In their book, Johnson and Bröms tell a story about a meeting between the executives of Ford and Toyota in 1982. When the Americans visited Japan to find out how Toyota could produce better quality at lower cost, they were astonished to receive the response, ‘We learned it from you.’
Before building manufacturing facilities in Japan, the Japanese had studied American plants. In particular, Ohno spent time at Ford’s Highland Park plant. Built during World War I Highland Park produced 15 million model-T Fords by 1927 with remarkable efficiency.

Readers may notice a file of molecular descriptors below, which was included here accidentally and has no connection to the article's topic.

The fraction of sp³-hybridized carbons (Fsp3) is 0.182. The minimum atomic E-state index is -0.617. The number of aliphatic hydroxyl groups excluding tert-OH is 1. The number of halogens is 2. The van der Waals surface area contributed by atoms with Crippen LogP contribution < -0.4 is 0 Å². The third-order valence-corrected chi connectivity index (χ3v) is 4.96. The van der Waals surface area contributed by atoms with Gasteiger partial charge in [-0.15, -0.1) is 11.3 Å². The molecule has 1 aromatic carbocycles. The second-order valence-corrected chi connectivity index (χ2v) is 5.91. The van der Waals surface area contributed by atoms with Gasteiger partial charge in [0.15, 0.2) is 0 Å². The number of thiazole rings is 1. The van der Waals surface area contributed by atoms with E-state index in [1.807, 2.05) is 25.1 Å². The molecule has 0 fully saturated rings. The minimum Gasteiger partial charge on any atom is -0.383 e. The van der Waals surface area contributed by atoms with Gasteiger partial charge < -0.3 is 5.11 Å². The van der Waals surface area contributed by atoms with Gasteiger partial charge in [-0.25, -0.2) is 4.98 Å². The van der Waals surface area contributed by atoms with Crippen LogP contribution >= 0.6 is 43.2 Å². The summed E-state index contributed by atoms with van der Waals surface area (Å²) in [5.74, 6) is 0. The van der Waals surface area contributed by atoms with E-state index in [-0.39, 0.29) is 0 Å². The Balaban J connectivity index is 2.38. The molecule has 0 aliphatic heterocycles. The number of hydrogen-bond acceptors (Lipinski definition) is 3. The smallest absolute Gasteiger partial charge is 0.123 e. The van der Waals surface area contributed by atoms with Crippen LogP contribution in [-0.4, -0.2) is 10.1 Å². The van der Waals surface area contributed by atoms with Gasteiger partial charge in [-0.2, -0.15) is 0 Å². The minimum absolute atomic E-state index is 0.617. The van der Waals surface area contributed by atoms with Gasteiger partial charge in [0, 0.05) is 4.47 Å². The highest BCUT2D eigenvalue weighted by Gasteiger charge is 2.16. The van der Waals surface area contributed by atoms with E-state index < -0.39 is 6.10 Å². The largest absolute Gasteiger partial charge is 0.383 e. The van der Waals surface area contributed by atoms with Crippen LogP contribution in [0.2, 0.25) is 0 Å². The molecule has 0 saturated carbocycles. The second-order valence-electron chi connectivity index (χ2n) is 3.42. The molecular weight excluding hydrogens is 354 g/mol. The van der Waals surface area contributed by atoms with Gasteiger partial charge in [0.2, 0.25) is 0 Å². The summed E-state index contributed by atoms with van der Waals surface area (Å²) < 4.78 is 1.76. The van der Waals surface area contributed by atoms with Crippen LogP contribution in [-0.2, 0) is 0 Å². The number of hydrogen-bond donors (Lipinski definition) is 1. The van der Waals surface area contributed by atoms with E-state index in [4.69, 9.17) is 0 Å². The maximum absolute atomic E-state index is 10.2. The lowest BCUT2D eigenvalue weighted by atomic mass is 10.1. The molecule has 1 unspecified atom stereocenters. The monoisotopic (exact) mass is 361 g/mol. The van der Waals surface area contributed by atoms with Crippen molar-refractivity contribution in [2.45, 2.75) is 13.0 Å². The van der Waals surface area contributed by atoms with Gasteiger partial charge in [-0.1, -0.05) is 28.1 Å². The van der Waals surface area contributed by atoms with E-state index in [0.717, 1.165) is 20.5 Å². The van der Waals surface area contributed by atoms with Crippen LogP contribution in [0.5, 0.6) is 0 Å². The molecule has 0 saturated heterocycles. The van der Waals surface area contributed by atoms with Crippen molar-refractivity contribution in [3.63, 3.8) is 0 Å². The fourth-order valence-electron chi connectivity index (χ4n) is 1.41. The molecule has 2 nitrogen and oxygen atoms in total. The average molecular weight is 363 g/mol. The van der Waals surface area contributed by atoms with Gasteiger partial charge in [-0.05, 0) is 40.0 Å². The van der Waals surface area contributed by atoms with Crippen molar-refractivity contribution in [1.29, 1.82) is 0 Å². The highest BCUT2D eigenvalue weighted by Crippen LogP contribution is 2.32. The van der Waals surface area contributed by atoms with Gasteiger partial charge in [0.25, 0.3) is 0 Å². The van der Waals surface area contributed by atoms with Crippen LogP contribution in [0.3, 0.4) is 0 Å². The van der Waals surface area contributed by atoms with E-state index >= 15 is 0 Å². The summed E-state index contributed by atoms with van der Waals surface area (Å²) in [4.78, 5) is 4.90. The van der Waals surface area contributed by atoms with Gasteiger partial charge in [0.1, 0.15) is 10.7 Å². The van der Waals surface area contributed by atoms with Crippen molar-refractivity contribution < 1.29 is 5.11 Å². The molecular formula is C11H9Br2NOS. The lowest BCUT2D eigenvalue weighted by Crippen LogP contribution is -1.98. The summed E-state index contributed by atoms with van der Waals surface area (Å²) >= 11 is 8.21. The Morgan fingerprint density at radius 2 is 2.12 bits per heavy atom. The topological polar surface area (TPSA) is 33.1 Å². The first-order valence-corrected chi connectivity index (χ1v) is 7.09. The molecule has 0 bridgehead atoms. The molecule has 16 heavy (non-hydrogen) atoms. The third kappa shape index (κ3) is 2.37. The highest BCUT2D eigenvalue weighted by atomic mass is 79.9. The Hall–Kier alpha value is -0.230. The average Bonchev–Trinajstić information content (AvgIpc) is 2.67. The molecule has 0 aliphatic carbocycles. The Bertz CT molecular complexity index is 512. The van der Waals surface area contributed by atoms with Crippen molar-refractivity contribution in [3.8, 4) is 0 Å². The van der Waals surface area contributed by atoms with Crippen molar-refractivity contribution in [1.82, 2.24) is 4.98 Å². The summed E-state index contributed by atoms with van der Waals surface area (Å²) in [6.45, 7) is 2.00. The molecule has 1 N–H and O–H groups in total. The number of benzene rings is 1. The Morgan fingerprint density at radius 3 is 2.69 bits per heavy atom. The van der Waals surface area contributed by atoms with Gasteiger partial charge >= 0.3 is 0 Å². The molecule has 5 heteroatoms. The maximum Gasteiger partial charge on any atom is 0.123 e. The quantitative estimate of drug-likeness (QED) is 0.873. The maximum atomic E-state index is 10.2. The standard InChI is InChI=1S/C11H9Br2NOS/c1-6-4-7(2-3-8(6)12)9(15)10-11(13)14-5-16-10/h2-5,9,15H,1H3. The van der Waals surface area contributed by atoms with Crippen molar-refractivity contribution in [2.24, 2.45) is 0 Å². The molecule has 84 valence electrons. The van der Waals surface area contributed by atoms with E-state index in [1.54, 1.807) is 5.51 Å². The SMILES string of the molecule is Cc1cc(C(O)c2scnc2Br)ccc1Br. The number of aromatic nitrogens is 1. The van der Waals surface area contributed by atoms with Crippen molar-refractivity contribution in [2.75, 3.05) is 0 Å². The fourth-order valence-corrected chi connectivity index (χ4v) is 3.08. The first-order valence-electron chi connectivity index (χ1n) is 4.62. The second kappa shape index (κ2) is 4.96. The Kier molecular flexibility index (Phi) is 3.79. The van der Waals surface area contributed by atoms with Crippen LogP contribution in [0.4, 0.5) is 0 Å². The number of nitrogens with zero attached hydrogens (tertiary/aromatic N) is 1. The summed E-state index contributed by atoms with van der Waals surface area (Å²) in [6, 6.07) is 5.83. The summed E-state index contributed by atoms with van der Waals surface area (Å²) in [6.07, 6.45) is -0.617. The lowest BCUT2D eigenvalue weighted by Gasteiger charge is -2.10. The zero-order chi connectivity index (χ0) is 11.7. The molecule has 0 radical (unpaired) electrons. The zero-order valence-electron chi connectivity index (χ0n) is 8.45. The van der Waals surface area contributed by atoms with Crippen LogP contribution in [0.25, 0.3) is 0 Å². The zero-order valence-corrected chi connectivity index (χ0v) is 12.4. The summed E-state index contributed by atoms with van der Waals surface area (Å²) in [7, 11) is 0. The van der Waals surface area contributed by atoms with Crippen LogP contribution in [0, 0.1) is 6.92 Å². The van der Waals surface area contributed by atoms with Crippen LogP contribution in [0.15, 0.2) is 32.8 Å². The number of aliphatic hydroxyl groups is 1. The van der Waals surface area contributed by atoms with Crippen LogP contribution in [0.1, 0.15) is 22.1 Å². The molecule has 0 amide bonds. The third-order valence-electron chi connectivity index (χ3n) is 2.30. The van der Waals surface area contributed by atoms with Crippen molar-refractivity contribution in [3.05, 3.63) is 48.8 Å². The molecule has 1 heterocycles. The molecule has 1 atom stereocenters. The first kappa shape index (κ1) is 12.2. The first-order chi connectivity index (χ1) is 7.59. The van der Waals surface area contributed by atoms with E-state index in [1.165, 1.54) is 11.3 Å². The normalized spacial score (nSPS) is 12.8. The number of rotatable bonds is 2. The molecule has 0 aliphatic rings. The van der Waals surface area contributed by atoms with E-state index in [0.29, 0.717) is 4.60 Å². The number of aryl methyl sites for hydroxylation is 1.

Highland Park was the original mass-production system. When Ohno studied the plant, what he instantly perceived was flow — simple, standardised and unchanging. As each car rolled off the line it represented to him a ‘heartbeat’ that dictated how everything moved (was ‘pulled’) through the system. Ohno put that principle to work throughout the Toyota Production System.